COLUMBUS, Ohio, June 29, 2021 (GLOBE NEWSWIRE) – The Columbus Metropolitan Housing Authority (CMHA) today announced a $ 134 million plan to award 20-year contracts to six non-profit affordable housing providers based in Ohio for a record combined total of 817 federally-funded vouchers to create additional permanent supportive housing for seniors, people with disabilities, and low-income households.
“This will be the largest project-based voucher (VAP) issue in ACSM’s 87-year history,” said Tom Williamson, CMHA CFO. “CMHA is thrilled to move forward with each of our project-based voucher partners. ”
PBVs are the federal government’s main program to assist more than 5 million people nationwide in 2.2 million very low-income households, the elderly and people with disabilities to rent low-cost housing in the private market . To be eligible, households must meet income requirements set by the US Department of Housing and Urban Development (HUD).
The six ACSM PBV recipients are National Church Residences (which received the highest total with 312 vouchers), Community Housing Network (121 vouchers), Homeport (108 vouchers), Wallick Communities (120 vouchers), Affordable Columbus Housing (113 vouchers) and Creative Housing (43 vouchers).
“This announcement is just the latest example of CMHA’s focus on providing affordable housing and meeting the needs of our people in Columbus and Franklin County,” said Charles Hillman, President and Chief Executive Officer. the leadership of the ACSM.
In total, over the life of the 20-year PBV contracts, ACSM will provide the six grantees with approximately $ 134 million in federal funding to commit to providing more affordable housing in the Columbus metro area.
“This is another great example of the long-term relationship that National Church Residences has developed with ACSM over the past 18 years,” said Michelle Norris, executive vice president of external affairs and strategic partnerships for National. Columbus-based Church Residences, which is the nation’s largest non-profit provider of affordable senior housing and the largest manager of service coordinators.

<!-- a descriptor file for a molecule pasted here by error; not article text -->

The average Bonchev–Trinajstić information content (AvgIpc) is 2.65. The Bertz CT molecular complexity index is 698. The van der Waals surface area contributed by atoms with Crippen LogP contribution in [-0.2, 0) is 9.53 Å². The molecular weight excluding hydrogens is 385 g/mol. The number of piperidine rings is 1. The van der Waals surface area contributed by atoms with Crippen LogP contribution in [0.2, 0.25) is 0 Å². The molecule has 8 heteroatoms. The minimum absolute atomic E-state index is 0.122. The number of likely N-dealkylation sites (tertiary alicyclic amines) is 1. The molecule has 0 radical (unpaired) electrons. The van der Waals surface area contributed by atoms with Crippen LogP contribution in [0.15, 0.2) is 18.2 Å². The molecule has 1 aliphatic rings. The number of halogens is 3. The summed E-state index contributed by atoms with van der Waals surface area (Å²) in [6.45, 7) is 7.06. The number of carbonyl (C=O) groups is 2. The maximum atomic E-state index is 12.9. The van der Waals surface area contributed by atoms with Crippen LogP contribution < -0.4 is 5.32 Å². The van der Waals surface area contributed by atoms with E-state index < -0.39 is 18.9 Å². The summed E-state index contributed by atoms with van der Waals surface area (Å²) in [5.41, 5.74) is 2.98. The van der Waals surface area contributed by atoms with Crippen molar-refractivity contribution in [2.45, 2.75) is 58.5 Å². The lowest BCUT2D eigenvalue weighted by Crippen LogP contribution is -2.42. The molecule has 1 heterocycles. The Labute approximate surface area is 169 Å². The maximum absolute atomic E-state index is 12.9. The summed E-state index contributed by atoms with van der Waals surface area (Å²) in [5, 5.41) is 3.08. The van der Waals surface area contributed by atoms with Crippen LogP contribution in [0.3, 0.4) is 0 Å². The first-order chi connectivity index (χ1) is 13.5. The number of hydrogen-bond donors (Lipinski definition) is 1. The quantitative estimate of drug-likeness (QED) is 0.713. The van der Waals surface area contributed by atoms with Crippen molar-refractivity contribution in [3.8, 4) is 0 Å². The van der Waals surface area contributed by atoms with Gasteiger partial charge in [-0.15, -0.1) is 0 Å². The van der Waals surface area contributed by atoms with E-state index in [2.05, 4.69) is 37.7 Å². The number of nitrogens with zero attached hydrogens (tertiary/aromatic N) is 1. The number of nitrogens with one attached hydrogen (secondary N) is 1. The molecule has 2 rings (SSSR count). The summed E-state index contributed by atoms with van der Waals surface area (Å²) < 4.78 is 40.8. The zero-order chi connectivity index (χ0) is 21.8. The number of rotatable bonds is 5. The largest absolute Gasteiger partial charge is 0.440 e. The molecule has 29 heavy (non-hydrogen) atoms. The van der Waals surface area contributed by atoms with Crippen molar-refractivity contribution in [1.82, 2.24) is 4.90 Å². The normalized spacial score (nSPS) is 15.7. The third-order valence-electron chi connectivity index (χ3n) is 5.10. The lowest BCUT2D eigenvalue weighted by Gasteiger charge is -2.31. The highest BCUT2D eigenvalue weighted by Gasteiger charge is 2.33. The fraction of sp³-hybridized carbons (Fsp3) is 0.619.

“We are honored to be a partner in supporting CMHA’s mission to develop affordable housing for seniors, as well as our vision to improve the lives of seniors,” said Norris.
The PBV program is part of HUD’s Housing Choice Voucher program.
Most housing choice vouchers are “tenant-based,” meaning families can use them to rent any private apartment that meets program guidelines. PBVs, on the other hand, are attached to a specific unit whose owner contracts with the state or local public housing agency to rent to low-income families. Families can move without losing rental assistance if another voucher is available. If a family from a voucher unit of a project moves, another low-income family that moves in receives the shelter allowance it provides.
Families or individuals in units with PBV contribute 30% of their income for rent and utilities; the voucher pays the difference between the tenant’s contribution and the unit’s total rent and utility costs. Tenants of PBV housing are supported as long as they live in the housing and continue to qualify for the program.
The ACSM selection process in Columbus and Franklin counties aims to serve a person with an annual income of $ 17,700, for example, or a family of four with an annual income of up to $ 26,200. . Through CMHA’s PBV program with its partners, the standard monthly rent would be $ 789 for a one-bedroom apartment or $ 1,428 for a three-bedroom unit.
PBVs are the most important and most available tool for creating new project-based rental aid, according to the Center on Budget and Policy Priorities (CBPP), a non-partisan research and policy institute that works on federal and state levels on tax policy and public programs. that affect low and moderate income families and individuals.
“PBVs are not widely used but are growing in popularity as they have multiple benefits for agencies and communities,” including the ability to create more affordable, mixed-income housing with funding packages that make it possible to construction or rehabilitation of affordable housing, recently reported CBPP.
PBVs can also lock in lower rents in neighborhoods where housing costs are rising rapidly – such as the Columbus area – if the contract limits rent increases to changes in the building’s operating costs by the landlord rather than ‘to changes in market rents, noted CBPP.
About ACSM: CMHA helps people access affordable housing through collaborative partnerships, fosters neighborhood revitalization, and helps residents access the social services they need. CMHA has more than doubled its housing portfolio over the past five years, including over $ 200 million in investments in 2020. We own over 4,000 affordable housing units and, through our voucher programs Housing and Rental Assistance by Project, we provide rental assistance to 250,000 residents of Ohio and Washington DC. Half of the authority apartments are reserved for labor housing for families earning 80% of the region’s median income.